Intel is moving to a more advanced, 34- nanometer (nm) manufacturing process for its NAND flash-based solid state drive (SSD) products, which will help lower prices of the SSDs up to 60% for PC and laptop makers and consumers due to the reduced die size and advanced engineering design.
The multi-level cell (MLC) Intel X25-M Mainstream SATA SSD is aimed at laptop and desktop PCs and available in 80Gb and 160Gb versions.
SSDs are data storage devices found inside computers. Because they have no moving parts they offer faster performance and greater energy efficiency and durability than traditional hard disk drives (HDDs).
A draw for gamers, media creators and technology enthusiasts, SSDs have also played a key role in the emergence of ultra-thin and light notebook PCs that are becoming increasingly popular due to their design, size and longer battery life.
“Our goal was to not only be first to achieve 34nm NAND flash memory lithography, but to do so with the same or better performance than our 50nm version,” says Randy Wilhelm, vice-president and GM of the Intel NAND Solutions Group. “We made quite an impact with our breakthrough SSDs last year, and by delivering the same or even better performance with today’s new products, our customers, both consumers and manufacturers, can now enjoy them at a fraction of the cost.”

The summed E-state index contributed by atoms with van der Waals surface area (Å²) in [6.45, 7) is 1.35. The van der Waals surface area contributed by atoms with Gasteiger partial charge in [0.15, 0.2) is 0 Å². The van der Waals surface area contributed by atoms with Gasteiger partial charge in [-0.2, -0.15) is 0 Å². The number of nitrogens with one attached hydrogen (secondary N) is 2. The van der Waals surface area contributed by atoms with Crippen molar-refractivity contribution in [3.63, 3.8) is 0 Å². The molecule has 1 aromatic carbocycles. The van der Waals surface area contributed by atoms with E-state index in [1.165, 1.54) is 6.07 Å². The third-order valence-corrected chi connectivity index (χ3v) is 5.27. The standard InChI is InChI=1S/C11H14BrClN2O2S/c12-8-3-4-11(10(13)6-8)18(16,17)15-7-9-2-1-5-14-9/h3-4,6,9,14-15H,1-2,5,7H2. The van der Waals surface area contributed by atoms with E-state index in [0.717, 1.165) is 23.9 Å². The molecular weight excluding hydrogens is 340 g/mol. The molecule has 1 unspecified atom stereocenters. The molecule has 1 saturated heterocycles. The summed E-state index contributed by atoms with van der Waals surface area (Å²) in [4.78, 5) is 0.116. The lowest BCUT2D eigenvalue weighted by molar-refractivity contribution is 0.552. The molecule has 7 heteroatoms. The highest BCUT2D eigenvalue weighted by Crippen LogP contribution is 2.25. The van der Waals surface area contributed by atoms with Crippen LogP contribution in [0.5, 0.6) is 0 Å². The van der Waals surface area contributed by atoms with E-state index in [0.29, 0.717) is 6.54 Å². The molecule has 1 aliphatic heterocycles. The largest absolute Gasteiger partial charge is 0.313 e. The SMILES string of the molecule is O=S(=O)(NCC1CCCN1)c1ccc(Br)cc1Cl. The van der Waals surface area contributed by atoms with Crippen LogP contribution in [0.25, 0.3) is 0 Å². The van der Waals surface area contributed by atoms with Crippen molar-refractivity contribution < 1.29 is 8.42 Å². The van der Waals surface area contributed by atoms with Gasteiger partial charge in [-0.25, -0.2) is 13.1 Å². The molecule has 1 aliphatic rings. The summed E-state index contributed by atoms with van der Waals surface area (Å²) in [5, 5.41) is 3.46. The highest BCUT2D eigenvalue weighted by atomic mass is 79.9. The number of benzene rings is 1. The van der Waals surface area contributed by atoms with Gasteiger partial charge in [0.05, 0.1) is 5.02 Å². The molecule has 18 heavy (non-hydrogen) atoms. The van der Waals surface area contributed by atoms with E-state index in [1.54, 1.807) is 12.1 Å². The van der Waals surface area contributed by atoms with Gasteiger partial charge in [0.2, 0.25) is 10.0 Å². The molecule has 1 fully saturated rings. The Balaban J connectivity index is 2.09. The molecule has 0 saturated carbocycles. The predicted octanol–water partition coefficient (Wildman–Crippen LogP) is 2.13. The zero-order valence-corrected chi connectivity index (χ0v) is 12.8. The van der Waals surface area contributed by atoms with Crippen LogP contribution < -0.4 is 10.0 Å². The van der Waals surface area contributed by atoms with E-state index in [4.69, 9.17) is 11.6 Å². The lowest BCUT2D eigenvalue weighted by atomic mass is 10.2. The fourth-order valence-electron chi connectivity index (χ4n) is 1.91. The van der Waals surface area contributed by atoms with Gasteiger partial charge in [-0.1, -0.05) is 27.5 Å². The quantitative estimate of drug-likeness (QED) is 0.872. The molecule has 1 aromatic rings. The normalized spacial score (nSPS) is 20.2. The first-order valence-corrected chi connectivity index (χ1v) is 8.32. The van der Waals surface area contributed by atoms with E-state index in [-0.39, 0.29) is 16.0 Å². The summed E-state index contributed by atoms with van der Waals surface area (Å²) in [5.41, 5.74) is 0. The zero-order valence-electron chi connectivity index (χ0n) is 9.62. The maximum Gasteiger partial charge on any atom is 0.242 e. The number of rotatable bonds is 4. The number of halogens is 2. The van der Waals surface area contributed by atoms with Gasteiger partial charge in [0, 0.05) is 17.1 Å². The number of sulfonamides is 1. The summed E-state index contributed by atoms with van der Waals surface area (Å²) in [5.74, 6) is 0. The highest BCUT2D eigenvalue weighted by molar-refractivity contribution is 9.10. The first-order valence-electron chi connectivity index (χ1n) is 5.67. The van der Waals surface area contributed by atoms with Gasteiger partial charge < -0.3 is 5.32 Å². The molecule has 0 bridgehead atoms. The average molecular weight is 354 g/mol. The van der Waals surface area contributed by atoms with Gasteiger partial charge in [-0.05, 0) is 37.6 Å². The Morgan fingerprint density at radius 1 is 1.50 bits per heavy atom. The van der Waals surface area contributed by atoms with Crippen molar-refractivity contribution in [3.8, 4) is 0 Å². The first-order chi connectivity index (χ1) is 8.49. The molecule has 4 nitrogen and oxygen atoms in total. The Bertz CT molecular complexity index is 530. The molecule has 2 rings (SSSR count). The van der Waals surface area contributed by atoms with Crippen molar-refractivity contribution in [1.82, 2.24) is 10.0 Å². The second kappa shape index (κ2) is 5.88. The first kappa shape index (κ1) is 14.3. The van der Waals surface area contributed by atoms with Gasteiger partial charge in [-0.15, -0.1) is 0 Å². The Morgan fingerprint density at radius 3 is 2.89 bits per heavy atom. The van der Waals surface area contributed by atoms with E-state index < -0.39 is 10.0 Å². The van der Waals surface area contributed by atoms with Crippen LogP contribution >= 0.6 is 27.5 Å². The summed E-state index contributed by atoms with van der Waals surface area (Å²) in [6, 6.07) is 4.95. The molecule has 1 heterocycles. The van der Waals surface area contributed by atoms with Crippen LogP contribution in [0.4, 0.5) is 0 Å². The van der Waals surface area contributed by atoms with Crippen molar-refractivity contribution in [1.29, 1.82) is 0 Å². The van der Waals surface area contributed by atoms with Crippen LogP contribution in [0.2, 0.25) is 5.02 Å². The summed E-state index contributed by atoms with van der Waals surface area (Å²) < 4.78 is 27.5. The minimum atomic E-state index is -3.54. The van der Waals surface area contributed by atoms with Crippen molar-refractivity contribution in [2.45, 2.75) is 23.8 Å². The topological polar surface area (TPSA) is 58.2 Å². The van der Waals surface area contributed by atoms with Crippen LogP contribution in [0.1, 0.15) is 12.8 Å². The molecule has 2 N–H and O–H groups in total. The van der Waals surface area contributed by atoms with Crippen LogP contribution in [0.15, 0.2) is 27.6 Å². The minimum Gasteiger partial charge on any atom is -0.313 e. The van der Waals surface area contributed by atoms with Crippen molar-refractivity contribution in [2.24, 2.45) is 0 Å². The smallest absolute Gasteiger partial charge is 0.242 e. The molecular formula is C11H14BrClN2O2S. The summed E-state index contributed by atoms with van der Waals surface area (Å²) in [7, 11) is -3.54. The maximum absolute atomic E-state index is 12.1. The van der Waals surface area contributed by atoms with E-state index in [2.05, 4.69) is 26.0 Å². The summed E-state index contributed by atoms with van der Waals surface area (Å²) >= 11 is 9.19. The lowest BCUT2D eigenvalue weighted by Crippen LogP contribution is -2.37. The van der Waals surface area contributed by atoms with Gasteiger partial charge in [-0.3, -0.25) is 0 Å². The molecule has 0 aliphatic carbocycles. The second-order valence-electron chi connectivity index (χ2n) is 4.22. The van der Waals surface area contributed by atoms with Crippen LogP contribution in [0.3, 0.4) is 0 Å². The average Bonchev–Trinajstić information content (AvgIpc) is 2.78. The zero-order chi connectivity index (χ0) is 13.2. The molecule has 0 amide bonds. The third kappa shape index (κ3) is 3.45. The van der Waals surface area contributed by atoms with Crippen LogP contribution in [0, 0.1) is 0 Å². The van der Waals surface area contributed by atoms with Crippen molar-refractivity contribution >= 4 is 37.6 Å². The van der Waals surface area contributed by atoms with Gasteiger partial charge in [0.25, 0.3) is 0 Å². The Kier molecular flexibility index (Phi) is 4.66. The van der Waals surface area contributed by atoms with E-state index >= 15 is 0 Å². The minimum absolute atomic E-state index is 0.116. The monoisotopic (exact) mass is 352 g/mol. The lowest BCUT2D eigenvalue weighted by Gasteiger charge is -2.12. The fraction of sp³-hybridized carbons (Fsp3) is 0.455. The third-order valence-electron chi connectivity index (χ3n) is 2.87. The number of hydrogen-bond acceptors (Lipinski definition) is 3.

The Intel X25-M on 34nm flash memory is drop-in compatible with the current 50nm version and will continue to be drop-in compatible to replace existing hard disk drives.
Compared to its previous 50nm version, the new Intel X25-M offers improved latency and faster random write Input/Output Operations Per Second (IOPS). Specifically, Intel’s new SSD provides a 25% reduction in latency, for quicker access to data, operating at 65-microsecond latency compared to approximately 4 000 microseconds for an HDD.
Drop-in compatible with SATA-based HDDs and all operating systems, the X25-M will also support Microsoft Windows 7 when it becomes available. At that time, Intel plans to deliver a firmware update to allow support of the Windows 7 Trim command, along with an end user tool, to allow users to optimise the performance of their SSD on Windows XP and Vista operating systems.